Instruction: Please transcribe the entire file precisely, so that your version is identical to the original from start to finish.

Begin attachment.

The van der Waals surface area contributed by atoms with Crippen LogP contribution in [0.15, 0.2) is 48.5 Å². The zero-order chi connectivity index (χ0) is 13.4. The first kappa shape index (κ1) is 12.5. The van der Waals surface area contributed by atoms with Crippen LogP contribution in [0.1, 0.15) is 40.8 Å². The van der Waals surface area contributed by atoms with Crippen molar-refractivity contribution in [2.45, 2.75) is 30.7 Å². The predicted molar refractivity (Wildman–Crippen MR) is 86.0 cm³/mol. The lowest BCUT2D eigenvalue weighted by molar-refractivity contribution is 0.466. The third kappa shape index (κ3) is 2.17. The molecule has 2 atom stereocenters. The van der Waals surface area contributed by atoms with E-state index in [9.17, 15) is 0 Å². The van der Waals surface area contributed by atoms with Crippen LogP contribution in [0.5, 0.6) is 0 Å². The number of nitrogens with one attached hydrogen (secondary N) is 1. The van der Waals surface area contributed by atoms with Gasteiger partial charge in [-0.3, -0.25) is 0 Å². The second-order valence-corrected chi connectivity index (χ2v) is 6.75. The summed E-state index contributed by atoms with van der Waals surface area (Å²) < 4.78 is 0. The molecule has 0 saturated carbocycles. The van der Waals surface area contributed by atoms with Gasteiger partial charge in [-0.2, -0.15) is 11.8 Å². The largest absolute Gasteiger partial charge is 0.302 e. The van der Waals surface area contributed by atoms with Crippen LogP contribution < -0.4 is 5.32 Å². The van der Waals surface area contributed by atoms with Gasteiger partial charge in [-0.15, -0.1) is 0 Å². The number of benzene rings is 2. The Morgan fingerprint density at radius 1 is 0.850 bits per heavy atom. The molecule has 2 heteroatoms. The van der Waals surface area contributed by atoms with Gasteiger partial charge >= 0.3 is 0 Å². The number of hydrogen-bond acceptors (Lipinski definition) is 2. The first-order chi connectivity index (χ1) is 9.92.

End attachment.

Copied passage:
The van der Waals surface area contributed by atoms with Crippen LogP contribution in [0.15, 0.2) is 48.5 Å². The zero-order chi connectivity index (χ0) is 13.4. The first kappa shape index (κ1) is 12.5. The van der Waals surface area contributed by atoms with Crippen LogP contribution in [0.1, 0.15) is 40.8 Å². The van der Waals surface area contributed by atoms with Crippen molar-refractivity contribution in [2.45, 2.75) is 30.7 Å². The predicted molar refractivity (Wildman–Crippen MR) is 86.0 cm³/mol. The lowest BCUT2D eigenvalue weighted by molar-refractivity contribution is 0.466. The third kappa shape index (κ3) is 2.17. The molecule has 2 atom stereocenters. The van der Waals surface area contributed by atoms with E-state index in [9.17, 15) is 0 Å². The van der Waals surface area contributed by atoms with Crippen LogP contribution in [0.5, 0.6) is 0 Å². The number of nitrogens with one attached hydrogen (secondary N) is 1. The van der Waals surface area contributed by atoms with Gasteiger partial charge in [-0.3, -0.25) is 0 Å². The second-order valence-corrected chi connectivity index (χ2v) is 6.75. The summed E-state index contributed by atoms with van der Waals surface area (Å²) < 4.78 is 0. The molecule has 0 saturated carbocycles. The van der Waals surface area contributed by atoms with Gasteiger partial charge in [-0.2, -0.15) is 11.8 Å². The largest absolute Gasteiger partial charge is 0.302 e. The van der Waals surface area contributed by atoms with Crippen LogP contribution < -0.4 is 5.32 Å². The van der Waals surface area contributed by atoms with Gasteiger partial charge in [-0.15, -0.1) is 0 Å². The number of benzene rings is 2. The Morgan fingerprint density at radius 1 is 0.850 bits per heavy atom. The molecule has 2 heteroatoms. The van der Waals surface area contributed by atoms with Gasteiger partial charge >= 0.3 is 0 Å². The number of hydrogen-bond acceptors (Lipinski definition) is 2. The first-order chi connectivity index (χ1) is 9.92.